“The show has played a role in disseminating all that’s good and Greek. I know people have planned vacations to Greece after seeing episodes. I know they look for products. Now, if only the powers that be would take a leap of faith and start to learn from the Italians and Spanish about how to market…hint, hint!” she says.
There’s no denying Diane’s passion. She has been at the forefront of efforts to spread the word about the Greek cuisine for years, and she keeps being drawn back. Aside from being both delicious and healthy, as the world turns its attention to climate change, she says eating Greek can also help save the planet.
“There are so many satisfying plant-based Greek dishes,” she says. “There are so many nuanced layers of history in regional Greek food; I love to trace my fingers over that. I love how we find food in prehistoric archaeological sites and trade records in Linear B and that much of what’s documented is still enjoyed today.”
Catch ‘My Greek Table’ with Diane Kochilas’ on SBS Food on Mondays at 7.30 pm.
A little Q & A with Diane Kochilas
Why did you decide to open a cooking school in Ikaria?
That was a practical decision at first. My husband and I had the brilliant idea of opening a restaurant off the beaten track, outside of an already remote village, in our HOME! We were the first place on Ikaria with stemware and real tablecloths. To attract business, I started offering day classes. It soon became apparent that restaurant work to me, at the time, at least, with two small kids in a place I always associated with vacation and spiritual freedom, was a self-imposed jail sentence! But teaching, I discovered, I love. I like people and like to share. So … the rest is history. We abandoned the restaurant the second summer and the day classes morphed into week long seminars. That was almost 20 years ago.
What has been a highlight of your career to date?
I’ve been fortunate and blessed with a great family and lifelong friends who have always supported me emotionally. There’ve been a few highlights! Receiving two prestigious IACP awards (Int; Assoc of Cooking Professionals) for scholarship (Glorious Foods of Greece) and for best cookbook (Ikaria); winning a Books for a Better Life Award (Ikaria); seeing the series come to life and the reactions of people who find it engaging and educational and who actually cook from it (and send me their photos!). Being honoured twice by the US Ambassador to Greece Geoffrey Pyatt, who opened his residence to celebrate the series. Hearing my daughter say that I’ve been a role model to her. And being in a discount shoe store at Union Square in Manhattan, asking another woman which shoes looked better on my Ikarian peasant feet, and having her reply “Aren’t you the Greek chef?”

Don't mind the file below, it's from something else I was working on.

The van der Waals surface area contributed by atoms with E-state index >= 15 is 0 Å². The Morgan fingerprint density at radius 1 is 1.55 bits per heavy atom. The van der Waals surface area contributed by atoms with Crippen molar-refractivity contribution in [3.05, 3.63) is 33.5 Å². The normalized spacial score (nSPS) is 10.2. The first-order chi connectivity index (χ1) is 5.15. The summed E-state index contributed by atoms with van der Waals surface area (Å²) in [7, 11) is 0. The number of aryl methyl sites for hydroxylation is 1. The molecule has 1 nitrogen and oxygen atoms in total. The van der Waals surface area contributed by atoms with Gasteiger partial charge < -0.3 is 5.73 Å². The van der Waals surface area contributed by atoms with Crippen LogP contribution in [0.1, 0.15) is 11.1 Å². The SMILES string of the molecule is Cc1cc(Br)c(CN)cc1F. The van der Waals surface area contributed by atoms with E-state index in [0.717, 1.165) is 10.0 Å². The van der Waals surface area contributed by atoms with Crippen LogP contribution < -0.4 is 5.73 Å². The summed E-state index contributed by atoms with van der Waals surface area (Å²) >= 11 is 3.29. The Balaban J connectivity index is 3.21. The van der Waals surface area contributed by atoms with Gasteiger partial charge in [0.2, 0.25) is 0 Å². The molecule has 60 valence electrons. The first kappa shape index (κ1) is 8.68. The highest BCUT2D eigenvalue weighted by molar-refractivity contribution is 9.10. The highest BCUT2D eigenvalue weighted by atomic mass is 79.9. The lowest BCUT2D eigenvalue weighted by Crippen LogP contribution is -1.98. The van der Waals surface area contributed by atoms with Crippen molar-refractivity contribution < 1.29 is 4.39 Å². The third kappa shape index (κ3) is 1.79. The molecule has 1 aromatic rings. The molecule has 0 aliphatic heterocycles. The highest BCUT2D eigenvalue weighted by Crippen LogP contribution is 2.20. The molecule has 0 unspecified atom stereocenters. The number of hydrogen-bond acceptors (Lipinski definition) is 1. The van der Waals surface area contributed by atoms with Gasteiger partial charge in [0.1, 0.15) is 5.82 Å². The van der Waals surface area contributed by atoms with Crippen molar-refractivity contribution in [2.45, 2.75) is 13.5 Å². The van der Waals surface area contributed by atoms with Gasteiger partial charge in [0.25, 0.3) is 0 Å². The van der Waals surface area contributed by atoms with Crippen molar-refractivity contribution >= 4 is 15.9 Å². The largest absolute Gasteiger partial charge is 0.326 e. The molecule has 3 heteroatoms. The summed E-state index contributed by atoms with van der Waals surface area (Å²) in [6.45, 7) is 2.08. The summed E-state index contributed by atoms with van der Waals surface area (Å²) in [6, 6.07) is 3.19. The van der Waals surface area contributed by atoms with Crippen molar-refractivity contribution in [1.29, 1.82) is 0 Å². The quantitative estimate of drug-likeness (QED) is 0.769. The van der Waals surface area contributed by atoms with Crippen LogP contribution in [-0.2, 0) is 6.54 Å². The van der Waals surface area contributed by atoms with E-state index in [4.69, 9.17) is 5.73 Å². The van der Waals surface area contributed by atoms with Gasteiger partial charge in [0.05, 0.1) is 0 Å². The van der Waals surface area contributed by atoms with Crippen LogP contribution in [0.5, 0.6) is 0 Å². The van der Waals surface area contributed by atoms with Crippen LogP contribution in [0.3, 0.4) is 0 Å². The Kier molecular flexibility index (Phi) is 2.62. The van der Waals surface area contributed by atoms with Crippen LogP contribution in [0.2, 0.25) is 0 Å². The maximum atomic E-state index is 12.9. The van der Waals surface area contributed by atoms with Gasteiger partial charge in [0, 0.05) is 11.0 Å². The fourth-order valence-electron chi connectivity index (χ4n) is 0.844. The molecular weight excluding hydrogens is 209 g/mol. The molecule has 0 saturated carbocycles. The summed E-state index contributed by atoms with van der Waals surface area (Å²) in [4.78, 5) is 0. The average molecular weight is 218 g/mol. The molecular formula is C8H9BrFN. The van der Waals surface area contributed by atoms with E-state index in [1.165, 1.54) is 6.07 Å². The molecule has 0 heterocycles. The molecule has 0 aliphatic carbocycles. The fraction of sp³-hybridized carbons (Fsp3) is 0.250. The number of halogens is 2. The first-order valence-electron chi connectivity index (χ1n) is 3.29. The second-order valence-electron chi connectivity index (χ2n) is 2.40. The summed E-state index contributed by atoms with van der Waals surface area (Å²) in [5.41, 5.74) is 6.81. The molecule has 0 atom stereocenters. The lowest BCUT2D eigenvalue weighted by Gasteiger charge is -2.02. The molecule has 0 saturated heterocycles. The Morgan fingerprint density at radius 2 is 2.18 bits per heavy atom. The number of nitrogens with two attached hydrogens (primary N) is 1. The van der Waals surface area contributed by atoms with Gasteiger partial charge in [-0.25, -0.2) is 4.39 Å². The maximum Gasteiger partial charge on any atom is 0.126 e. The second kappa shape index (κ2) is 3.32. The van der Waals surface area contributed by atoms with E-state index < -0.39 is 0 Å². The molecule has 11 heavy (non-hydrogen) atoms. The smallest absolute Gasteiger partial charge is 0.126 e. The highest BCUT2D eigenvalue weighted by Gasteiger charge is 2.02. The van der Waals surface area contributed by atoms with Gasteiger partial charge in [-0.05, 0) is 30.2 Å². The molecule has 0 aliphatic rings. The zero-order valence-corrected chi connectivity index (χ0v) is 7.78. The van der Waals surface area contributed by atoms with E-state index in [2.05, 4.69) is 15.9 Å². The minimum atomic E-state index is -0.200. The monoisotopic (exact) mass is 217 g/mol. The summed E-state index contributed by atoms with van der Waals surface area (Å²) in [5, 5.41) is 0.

What do you miss about Greece when you are in the US, and vice versa?
Ah, the pain of being bi-cultural! When in Greece, I miss the “just do it” attitude we New Yorkers and Americans in general have, the sense that anything is possible so long as you envision and work toward it, the sense of individual empowerment. I miss the energy of NY even now, after 26 years away.
When in NY/USA … I miss the weather and the human, ad hoc beauty of Greece, the way you can just start up a conversation with someone on the street and end up at a cafe together having coffee and not be afraid. Once, lost around the Acropolis, I asked for directions and the guy offered to give me a ride to where I was going … on the back of his motorbike. THAT would NEVER happen in the States. And if it did, unfortunately, nowadays, you’d be scared he was some gun-loving maniac.
Truth be told, those of us who have two countries are very blessed, even when we’re confused. We have twice the love of country and twice the patriotism, and, that said, twice the pain when things get heated and messed up and politicians fail us everywhere. We need to reinstate the lottery leadership system of Ancient Greece and really clean out the swamp!